Hanscom Sigma Xi, The Scientific Research Society, Meeting

Thursday, 16 November 2006, 1:15 PM Refreshments, 1:30 - 2:30 PM Talk

Hanscom Conference Center, Hanscom AFB, MA

 

Response of Coral Reefs to Climate Change:

Past Evolution to Forecast the Future

 André W. Droxler , Rice University, Houston, Texas

 

Occurrence and health of modern coral reefs worldwide have dramatically declined in the past decades and their future is predicted to be bleak. Local and regional stresses caused by direct human activities, such as among them physical destruction, increase turbidity and nutrients, and over fishing, can explain their decline in close proximity of human population concentrations. Global atmospheric carbon dioxide increase and related sea surface temperature rise in the past decades have negatively influenced the overall health of coral reefs. These stress factors are predicted to have in the next decades an even stronger global impact on coral reefs.

In the past, Earth global climate has changed at time scales ranging from millions of years to decades. Coral reefs had to adapt to those dramatic environmental modifications. Past examples of coral reef adaptation help understand their overall resiliency and perhaps their overall high diversity, but offer little hope for their immediate future in a human time scale point of view.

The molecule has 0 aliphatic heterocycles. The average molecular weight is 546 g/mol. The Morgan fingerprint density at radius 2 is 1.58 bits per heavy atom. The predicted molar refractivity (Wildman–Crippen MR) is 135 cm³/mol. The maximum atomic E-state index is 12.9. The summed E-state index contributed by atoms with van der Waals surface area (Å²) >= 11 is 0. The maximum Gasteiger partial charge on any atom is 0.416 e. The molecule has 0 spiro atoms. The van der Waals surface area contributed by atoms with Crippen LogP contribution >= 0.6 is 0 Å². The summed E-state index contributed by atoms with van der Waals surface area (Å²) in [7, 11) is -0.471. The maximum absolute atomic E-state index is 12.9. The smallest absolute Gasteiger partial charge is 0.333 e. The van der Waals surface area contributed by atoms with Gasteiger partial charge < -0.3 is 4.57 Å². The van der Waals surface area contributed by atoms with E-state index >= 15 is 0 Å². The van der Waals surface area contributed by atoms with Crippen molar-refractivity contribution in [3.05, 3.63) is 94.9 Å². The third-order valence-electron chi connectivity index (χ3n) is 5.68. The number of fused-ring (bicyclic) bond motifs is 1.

André W. Droxler is currently a Professor at Rice University in the Earth Science Department. He was born and raised in Switzerland. He received first a Diploma (equivalent to a Masterís degree) from University of Neuchâtel (Switzerland) in 1978 and pursued his graduate studies at the Rosenstiel School of Marine and Atmospheric Sciences (RSMAS) - University of Miami (Florida) where he was awarded in 1984 a Ph. D. degree in Marine Geology. Following some post doctoral research years first at RSMAS and then at University of South Carolina, Columbia, South Carolina, he became a faculty member in January 1987 at Rice University, where is has been there since.

André W. Droxler has mainly focused is research in the past 20 years studying carbonate and mixed siliciclastic/carbonate deposits on slopes and basin floors surrounding modern carbonate platforms, barrier reefs, isolated banks, and atolls in terms of processes, evolution, and paleo oceanographic and climatic records. He has lead and currently is involved in research programs, spanning different time scales from late Quaternary, Plio-Pleistocene, Neogene, to Cenozoic, in periplatform and mixed siliciclastic/carbonate margin environments such as the Bahamas, the northern Nicaragua Rise, the Maldives, the Queensland Plateau, the offshore Belize and the South Texas Shelf. The strength and probably uniqueness of his research programs is based upon merging the expanding knowledge and understanding from the two different research scientific communities, often evolving in parallel of each other, of open marine paleoceanographers/ paleoclimatologists and carbonate sedimentologists.